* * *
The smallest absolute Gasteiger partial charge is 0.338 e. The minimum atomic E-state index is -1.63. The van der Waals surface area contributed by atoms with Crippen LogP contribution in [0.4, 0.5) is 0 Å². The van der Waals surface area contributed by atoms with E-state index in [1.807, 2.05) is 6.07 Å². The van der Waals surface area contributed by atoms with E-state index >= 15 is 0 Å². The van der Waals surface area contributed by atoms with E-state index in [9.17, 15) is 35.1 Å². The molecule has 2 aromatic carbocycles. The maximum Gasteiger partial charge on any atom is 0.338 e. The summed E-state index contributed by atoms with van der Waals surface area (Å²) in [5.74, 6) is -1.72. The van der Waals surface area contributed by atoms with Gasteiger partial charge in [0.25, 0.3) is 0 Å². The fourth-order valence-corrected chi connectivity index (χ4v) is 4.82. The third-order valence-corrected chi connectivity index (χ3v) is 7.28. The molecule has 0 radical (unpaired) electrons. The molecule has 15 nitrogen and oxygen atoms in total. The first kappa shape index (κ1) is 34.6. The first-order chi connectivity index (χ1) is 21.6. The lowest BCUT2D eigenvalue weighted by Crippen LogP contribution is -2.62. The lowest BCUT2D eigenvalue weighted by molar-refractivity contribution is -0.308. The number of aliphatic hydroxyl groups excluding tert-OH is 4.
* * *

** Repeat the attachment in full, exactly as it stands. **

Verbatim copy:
The smallest absolute Gasteiger partial charge is 0.338 e. The minimum atomic E-state index is -1.63. The van der Waals surface area contributed by atoms with Crippen LogP contribution in [0.4, 0.5) is 0 Å². The van der Waals surface area contributed by atoms with E-state index in [1.807, 2.05) is 6.07 Å². The van der Waals surface area contributed by atoms with E-state index >= 15 is 0 Å². The van der Waals surface area contributed by atoms with E-state index in [9.17, 15) is 35.1 Å². The molecule has 2 aromatic carbocycles. The maximum Gasteiger partial charge on any atom is 0.338 e. The summed E-state index contributed by atoms with van der Waals surface area (Å²) in [5.74, 6) is -1.72. The van der Waals surface area contributed by atoms with Gasteiger partial charge in [0.25, 0.3) is 0 Å². The fourth-order valence-corrected chi connectivity index (χ4v) is 4.82. The third-order valence-corrected chi connectivity index (χ3v) is 7.28. The molecule has 0 radical (unpaired) electrons. The molecule has 15 nitrogen and oxygen atoms in total. The first kappa shape index (κ1) is 34.6. The first-order chi connectivity index (χ1) is 21.6. The lowest BCUT2D eigenvalue weighted by Crippen LogP contribution is -2.62. The lowest BCUT2D eigenvalue weighted by molar-refractivity contribution is -0.308. The number of aliphatic hydroxyl groups excluding tert-OH is 4.